Once you know what to expect from GMAT analytical writing, it’s time to start implementing strategies that will help you maximize your score on this section. Keep coming back to these throughout your GMAT prep to ensure that you’re staying on track and pushing your GMAT writing to the next level!
Strategies for the AWA
Here are the tips that will support your success on the GMAT’s AWA:
- Recognize Unstated Assumptions: Recognizing assumptions is essential for the Critical Reasoning questions, and it will also serve you well on attacking the prompt argument in your AWA.
- Know the Directions: This a matter not only of knowing what they say but also, more importantly, understanding the various options you have for analyzing the argument. This list of analytical strategies is always given in the paragraph that follows the prompt argument. It’s important to get familiar with this “analytical toolbox”, so it is yours to employ on test day.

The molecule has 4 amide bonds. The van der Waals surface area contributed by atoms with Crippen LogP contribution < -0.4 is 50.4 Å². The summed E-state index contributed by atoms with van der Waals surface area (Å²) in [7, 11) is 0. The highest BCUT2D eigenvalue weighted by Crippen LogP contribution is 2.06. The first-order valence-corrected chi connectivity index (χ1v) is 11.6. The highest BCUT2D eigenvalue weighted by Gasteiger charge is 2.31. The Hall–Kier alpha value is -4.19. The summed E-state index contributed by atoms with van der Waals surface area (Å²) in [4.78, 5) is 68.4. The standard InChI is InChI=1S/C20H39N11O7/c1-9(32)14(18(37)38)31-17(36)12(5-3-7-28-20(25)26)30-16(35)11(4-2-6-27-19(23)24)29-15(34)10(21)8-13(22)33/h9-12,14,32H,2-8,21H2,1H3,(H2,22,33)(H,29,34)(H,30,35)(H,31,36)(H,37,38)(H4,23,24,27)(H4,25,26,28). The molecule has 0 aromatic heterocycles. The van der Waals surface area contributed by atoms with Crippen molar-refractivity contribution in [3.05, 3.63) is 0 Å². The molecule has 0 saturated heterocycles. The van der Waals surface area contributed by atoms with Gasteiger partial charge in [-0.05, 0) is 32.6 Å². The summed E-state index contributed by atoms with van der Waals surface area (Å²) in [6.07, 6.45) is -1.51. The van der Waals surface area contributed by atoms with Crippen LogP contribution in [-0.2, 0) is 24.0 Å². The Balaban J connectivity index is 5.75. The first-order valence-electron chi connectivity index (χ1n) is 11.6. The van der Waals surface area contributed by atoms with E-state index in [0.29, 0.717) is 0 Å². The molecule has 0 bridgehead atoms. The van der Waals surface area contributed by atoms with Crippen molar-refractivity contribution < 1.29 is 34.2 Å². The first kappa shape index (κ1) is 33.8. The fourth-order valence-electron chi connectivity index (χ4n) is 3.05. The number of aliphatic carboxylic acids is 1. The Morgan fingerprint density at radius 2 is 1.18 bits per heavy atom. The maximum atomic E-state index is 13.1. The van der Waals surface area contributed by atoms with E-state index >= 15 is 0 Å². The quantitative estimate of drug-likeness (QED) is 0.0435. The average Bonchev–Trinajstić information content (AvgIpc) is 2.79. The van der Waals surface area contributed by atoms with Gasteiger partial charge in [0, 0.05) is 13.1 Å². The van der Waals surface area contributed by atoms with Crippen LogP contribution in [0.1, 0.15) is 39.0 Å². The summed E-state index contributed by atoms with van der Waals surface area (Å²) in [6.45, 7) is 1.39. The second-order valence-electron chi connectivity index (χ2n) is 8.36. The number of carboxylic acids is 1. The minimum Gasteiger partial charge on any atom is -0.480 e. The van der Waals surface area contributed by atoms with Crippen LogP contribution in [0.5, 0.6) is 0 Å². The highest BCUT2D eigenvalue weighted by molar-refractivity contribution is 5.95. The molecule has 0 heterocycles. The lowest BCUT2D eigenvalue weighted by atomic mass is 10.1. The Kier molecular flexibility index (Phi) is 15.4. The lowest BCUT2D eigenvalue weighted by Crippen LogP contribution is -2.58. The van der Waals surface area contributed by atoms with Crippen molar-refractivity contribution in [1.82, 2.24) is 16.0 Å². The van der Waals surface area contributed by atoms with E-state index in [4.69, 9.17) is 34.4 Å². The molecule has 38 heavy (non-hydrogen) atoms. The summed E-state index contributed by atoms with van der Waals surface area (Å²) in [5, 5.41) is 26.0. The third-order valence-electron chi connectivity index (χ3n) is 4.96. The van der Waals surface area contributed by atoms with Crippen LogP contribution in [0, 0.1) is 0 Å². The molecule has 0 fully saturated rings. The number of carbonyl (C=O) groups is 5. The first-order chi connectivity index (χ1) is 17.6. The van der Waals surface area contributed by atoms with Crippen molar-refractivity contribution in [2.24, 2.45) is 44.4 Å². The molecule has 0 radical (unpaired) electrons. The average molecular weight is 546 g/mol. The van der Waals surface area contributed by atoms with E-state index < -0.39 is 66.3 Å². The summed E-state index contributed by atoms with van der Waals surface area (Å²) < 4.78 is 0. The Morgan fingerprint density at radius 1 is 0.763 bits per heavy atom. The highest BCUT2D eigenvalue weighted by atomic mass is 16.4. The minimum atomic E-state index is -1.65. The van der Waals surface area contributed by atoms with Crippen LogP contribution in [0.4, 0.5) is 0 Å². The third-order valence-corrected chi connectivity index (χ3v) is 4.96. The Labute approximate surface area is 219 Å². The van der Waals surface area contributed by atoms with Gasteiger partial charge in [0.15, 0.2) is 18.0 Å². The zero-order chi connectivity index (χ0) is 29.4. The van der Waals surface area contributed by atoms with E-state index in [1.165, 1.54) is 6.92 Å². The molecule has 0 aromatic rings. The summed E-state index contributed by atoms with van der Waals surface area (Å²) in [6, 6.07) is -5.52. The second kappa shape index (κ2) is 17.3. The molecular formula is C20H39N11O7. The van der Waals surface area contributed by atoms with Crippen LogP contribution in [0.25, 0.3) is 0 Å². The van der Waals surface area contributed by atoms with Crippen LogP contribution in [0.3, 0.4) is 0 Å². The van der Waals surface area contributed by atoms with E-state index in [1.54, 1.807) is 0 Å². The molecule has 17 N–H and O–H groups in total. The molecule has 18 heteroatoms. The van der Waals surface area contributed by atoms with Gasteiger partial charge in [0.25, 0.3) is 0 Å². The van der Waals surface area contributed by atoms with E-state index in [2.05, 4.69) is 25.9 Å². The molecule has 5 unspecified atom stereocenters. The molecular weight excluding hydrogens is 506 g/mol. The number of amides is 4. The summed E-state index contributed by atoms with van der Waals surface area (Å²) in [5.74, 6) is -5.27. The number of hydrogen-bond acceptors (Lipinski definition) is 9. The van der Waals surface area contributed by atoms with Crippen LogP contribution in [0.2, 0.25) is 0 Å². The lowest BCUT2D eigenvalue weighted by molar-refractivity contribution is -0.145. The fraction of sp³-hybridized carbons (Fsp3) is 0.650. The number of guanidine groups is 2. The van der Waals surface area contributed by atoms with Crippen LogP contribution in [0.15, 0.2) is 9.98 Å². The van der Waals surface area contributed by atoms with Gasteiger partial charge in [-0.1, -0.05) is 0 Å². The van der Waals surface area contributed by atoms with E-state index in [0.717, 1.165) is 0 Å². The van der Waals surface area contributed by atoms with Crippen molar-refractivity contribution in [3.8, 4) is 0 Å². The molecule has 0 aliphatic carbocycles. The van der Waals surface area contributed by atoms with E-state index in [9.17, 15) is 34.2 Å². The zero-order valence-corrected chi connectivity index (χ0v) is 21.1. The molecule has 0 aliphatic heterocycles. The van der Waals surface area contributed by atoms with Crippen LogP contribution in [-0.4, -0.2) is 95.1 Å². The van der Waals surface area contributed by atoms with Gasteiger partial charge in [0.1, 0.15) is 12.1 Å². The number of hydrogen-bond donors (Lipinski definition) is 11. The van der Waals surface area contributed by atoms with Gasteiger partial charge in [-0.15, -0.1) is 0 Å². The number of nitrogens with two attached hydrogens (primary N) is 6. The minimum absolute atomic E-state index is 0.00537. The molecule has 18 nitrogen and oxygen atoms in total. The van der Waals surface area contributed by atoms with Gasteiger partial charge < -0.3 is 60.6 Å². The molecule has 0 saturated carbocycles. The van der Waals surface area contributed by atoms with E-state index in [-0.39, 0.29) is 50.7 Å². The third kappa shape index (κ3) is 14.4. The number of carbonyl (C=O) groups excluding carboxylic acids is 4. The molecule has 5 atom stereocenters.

- Recognize the Common Flaw Patterns: GMAT AWA prompt arguments often contain one of six types of flaws. Learn to spot these patterns, so you are ready on test day.
- Plan Before You Write: This is obvious to some test-takers. Your first task is to find objections to and flaws in the prompt argument. Create a list of flaws. Then, select the 2-4 of those that are most relevant, that would be the most persuasive talking points. Once you have your list of insightful flaws, then you are ready to write.
- Use a GMAT Writing Template: Many test-takers find it helpful to follow a basic GMAT AWA template structure and practice it in advance, so it’s just a matter of plugging in the specific details on test day. Here’s an example of a possible GMAT writing template. Feel free to adapt this writing template as-is, modify it, or create one of your own.
- Paragraph #1: State that the prompt argument is flawed. Briefly enumerate the flaws you will examine, in the order that you will discuss them.
- Paragraph #2 (or #2 & #3): Sticking to that same order, analyze each flaw in detail, explaining your reasoning why each is a serious weakness of the argument.